Once we have your usage data for your products, you can calculate excess inventory. The app makes the assumption that you should have enough of a product on hand for a month. This is a generous assumption, as oftentimes you need much less, as you can re-order products from vendors or deal with fluctuations in sales.

Excess inventory = Current Inventory Value - Monthly Average Usage Value

Your current quantity on hand for each item subtracted by how much you typically use in a month equals the excess. 


Backbar allows you to easily see your Excess Inventory value in your reports dashboard.




Backbar's Full Restaurant Accounting Guide 


How to Reduce Excess Inventory


1. Update Your Marketing & Suggestive Selling

It's possible the product could have been slow-moving, not because people didn't want it, but because it needed to be sold in a different way. For liquor or beer try adding them to a new cocktail or training your staff to explain popular menu items it pairs perfectly with.


This is also a great time chance to utilize any social media presence you have. Promote deals on low-selling items or post photos of menu items that need more attention to add hype behind the product and hopefully move the inventory better.  Have fun with them like this example:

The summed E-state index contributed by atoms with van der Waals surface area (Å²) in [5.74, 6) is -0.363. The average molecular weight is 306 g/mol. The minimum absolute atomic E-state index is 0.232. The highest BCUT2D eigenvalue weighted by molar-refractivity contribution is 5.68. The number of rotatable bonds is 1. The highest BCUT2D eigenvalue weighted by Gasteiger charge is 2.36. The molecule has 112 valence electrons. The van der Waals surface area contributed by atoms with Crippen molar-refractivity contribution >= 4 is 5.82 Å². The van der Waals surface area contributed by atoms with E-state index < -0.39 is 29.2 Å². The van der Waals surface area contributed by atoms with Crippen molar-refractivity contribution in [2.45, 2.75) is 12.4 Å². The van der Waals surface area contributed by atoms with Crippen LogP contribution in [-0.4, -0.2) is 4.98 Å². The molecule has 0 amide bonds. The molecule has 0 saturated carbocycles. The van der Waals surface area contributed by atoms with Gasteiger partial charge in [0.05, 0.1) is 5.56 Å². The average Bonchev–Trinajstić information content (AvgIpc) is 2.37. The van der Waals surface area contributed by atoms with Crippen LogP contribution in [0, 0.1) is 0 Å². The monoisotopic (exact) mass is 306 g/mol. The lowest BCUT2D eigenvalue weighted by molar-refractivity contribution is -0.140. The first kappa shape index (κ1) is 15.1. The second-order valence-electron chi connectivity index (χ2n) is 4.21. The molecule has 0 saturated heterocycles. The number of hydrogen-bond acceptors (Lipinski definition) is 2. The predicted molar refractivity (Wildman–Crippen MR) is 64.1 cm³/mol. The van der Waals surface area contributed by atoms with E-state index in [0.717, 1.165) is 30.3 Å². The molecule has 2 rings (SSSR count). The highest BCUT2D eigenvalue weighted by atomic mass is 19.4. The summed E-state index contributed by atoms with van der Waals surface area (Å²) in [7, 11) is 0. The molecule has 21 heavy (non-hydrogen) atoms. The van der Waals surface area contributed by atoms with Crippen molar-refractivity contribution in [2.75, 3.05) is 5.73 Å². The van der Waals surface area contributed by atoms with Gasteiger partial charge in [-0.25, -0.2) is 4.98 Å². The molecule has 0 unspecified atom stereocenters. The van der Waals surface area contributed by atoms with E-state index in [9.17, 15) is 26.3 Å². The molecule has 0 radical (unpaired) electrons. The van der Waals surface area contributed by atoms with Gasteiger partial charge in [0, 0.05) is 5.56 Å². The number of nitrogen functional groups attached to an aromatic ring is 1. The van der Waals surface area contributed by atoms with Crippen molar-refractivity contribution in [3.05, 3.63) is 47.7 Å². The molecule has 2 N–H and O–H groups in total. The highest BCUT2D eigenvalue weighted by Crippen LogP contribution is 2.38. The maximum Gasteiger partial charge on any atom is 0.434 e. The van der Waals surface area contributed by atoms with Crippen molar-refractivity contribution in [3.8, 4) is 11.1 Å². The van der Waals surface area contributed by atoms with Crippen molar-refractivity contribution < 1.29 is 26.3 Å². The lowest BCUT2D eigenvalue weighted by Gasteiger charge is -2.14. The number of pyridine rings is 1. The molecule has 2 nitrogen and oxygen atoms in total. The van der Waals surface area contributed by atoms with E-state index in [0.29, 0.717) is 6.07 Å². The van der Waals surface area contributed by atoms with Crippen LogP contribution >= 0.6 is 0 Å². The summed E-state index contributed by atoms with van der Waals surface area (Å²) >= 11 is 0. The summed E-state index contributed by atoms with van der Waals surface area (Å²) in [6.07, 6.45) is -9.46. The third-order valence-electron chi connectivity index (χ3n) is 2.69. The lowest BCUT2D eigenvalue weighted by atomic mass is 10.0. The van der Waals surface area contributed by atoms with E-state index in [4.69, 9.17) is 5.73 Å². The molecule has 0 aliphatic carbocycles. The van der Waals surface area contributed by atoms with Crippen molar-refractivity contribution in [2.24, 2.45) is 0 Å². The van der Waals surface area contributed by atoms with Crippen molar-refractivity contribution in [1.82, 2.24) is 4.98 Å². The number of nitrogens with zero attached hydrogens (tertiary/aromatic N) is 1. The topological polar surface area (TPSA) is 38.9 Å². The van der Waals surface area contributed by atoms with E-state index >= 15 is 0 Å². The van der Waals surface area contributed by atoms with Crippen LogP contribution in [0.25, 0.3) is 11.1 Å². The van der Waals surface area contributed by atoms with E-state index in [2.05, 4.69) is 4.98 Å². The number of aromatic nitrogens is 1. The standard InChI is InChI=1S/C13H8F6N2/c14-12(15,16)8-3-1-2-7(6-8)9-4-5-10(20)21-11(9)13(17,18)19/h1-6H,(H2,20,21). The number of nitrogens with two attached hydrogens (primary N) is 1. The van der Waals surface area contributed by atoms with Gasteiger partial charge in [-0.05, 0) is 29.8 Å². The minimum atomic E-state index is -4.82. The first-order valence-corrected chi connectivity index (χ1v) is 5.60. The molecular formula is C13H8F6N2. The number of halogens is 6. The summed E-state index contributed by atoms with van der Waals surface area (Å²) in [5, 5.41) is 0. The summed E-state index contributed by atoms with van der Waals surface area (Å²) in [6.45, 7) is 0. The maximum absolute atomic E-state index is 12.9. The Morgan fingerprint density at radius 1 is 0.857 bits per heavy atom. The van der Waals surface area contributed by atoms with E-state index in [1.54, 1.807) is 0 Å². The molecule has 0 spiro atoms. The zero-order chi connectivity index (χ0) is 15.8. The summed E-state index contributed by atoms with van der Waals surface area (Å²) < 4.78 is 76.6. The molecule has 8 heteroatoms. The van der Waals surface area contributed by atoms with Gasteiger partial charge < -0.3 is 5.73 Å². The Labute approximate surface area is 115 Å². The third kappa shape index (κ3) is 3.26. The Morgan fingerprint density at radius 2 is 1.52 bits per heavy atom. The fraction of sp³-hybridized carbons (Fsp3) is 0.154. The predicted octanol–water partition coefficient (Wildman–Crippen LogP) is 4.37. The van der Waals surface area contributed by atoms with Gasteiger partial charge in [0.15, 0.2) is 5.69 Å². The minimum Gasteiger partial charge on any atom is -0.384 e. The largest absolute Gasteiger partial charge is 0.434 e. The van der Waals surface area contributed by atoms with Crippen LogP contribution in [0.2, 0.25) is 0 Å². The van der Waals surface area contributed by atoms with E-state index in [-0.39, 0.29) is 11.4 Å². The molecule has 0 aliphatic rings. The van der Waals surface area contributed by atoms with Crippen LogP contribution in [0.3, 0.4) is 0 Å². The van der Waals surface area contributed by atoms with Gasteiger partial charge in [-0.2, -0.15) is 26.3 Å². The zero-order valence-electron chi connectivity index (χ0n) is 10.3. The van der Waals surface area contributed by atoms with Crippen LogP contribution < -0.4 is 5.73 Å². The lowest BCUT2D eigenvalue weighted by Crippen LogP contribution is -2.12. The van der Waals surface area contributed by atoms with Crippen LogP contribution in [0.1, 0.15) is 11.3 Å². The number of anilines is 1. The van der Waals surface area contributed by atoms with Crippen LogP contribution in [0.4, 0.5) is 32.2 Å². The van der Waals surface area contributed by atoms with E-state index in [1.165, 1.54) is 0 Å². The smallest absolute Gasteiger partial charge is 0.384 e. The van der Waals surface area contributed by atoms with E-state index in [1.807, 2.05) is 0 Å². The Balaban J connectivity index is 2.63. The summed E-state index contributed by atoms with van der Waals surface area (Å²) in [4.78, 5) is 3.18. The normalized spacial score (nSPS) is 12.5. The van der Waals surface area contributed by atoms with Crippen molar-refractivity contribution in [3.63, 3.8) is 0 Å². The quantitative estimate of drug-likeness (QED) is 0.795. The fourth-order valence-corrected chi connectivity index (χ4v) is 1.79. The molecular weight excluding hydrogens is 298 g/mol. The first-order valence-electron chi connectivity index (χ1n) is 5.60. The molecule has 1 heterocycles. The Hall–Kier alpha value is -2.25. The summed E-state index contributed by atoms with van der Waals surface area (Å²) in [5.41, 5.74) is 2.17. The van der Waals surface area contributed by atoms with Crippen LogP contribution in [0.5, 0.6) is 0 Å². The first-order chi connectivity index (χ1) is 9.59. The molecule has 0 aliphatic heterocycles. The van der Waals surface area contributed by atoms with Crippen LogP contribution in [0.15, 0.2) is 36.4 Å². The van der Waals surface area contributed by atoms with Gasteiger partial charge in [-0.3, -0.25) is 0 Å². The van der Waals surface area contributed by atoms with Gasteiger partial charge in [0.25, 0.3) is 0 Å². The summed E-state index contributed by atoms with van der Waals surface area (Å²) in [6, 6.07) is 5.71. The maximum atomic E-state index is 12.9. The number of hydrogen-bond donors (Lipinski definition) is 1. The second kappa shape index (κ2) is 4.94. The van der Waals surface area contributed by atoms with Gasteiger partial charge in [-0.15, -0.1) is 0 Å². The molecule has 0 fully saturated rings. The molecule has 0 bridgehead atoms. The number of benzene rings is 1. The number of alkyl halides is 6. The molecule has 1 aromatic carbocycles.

2. Service Staff Incentives 

Check-in with staff and communicate the need to move particular stock. Give them some ways they can get the customer interested in ordering it. You could even offer an incentive for the employee that sells the most. 


During your pre-shift meetings, have floor managers tell the staff items the restaurant is trying to push to get rid of inventory. Give a quick but detailed explanation of the item. Things like ingredients, flavor profile, what it pairs with, etc. are great. Even consider having the staff quickly taste the item so it's fresh in their mind before they hit the floor. 


Also, it's no secret that industry employees can be competitive. Offering a free meal, an additional "bonus" pay for the shift, or a "favor" from the manager to the employee who brings in most of the featured items will get the team motivated to help you sell any extra inventory fast. 

3. Show Off The Product to Customers